The product of a sleepy industrial town perched in New York State's western corner, 10,000 Maniacs were an unlikely commercial breakthrough. But break through they did in the late '80s with their second album of ebullient folk-pop, In My Tribe. The Maniacs married chiming melodies to topical themes given voice by the alluring Natalie Merchant. Aptly described by its subtitle, this 31-song survey assembles the group's biggest hits alongside a tasteful selection of rarities and cover versions. In keeping with Merchant's pointed pen, the former group includes thoughtful ruminations on child abuse "What's the Matter Here?" and the poetry of everyday life "These Are Days" as well as a stirring live rendition of the impassioned Bruce SpringsteenĀ–Patti Smith song "Because the Night." Fans will delight in early tracks such as "My Mother the War," which reinforces the Maniacs' initial left-of-the-dial status, which placed them in sonic company with then contemporaries such as R.E.M. and the Cure. An added bonus is Merchant and company's simmering version of Cat Stevens' "Peace Train" -- which was removed from later versions of In My Tribe as a protest against the singer-songwriter's support of a fatwah against author Salman Rushdie. The many other cover versions that fill the set's second disc attest to the band's broad-ranging influences, from a tear-stained take on Tom Waits's "I Hope That I Don't Fall in Love with You" a rare single to a folksy version of Iris DeMent's gorgeous "Let the Mystery Be" from MTV's Rock N' Roll Inaugural Ball, a duet with David Byrne. With rich rewards for both casual and maniacal fans, Campfire Songs offers a thumbnail portrait of a fascinating and influential band, with enough extras to warrant a closer look.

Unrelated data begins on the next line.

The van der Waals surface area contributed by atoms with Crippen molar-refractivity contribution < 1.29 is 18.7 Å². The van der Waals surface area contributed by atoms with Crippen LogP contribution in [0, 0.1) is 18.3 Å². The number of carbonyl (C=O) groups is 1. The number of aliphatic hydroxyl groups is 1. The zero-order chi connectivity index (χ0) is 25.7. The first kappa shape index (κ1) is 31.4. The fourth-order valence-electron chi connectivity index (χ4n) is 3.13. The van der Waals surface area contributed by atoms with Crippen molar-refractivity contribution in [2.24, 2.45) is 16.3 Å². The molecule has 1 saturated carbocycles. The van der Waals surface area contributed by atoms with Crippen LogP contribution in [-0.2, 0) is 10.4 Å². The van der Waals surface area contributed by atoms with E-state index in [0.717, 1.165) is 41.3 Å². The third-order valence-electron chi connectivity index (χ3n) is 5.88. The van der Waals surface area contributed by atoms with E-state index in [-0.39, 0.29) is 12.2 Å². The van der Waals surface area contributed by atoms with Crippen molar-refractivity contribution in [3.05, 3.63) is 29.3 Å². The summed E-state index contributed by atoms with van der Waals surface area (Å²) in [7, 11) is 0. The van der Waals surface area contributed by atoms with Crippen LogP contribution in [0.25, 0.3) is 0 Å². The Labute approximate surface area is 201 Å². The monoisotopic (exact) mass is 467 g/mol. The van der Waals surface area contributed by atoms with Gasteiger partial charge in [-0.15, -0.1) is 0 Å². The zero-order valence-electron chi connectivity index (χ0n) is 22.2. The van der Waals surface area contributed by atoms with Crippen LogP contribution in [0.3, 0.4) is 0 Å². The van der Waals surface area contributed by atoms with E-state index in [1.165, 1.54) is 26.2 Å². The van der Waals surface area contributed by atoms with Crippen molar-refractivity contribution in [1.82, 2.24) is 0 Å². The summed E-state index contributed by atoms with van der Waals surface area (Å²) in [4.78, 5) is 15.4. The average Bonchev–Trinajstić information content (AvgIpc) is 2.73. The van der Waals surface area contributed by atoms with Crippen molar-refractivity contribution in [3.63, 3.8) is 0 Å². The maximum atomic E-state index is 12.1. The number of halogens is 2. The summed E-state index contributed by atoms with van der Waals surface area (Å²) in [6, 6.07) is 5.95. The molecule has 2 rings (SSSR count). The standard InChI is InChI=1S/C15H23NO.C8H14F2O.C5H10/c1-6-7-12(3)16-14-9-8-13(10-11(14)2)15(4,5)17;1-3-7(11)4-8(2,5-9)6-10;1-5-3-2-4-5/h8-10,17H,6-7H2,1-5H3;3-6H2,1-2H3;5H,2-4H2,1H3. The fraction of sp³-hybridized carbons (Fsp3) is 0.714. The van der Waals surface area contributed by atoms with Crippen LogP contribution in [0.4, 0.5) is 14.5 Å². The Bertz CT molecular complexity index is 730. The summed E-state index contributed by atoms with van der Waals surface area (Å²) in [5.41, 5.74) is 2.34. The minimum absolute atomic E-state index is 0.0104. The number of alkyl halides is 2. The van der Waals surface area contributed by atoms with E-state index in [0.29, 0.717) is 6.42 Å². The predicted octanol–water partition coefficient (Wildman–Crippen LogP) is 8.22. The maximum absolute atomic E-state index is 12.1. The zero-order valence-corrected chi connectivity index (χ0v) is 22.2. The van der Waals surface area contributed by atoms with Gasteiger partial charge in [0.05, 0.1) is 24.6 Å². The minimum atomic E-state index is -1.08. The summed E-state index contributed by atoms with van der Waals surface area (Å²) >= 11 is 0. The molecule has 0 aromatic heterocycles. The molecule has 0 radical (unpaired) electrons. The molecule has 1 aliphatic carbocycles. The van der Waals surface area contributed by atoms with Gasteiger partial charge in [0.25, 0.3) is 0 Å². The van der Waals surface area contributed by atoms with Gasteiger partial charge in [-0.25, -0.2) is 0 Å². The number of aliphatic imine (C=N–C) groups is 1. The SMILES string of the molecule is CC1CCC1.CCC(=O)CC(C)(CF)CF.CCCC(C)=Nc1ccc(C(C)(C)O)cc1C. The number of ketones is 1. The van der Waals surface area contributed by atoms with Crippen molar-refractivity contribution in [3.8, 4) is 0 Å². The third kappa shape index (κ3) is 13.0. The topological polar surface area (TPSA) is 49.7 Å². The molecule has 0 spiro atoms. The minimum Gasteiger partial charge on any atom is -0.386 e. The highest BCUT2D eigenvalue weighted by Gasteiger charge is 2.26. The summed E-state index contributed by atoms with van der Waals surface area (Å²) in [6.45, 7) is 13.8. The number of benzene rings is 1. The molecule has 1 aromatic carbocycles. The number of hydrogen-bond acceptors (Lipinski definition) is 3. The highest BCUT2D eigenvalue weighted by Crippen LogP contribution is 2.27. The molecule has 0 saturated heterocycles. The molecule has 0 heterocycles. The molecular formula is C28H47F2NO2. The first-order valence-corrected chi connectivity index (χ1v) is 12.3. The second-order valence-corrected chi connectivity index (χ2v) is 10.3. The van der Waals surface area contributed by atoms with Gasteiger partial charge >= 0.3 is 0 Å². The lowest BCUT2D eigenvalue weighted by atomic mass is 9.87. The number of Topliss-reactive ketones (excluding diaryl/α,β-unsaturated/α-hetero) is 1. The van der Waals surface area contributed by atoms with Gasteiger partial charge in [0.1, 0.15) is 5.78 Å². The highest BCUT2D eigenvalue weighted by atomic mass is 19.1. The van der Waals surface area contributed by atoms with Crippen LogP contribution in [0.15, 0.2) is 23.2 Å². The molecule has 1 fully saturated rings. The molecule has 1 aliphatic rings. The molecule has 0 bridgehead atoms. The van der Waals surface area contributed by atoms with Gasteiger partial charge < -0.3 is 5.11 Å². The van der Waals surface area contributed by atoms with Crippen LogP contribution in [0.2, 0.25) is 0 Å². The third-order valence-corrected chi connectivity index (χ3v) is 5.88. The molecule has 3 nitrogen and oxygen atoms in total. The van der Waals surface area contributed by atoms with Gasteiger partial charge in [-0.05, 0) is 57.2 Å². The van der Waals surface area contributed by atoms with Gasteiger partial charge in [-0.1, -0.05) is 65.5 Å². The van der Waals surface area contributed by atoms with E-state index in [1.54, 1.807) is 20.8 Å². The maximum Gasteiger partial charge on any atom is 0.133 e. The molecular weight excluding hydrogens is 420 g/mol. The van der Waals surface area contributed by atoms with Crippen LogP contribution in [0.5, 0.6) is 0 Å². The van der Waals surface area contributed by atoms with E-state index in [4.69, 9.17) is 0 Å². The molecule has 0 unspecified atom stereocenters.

All Music Guide - Stephen Thomas Erlewine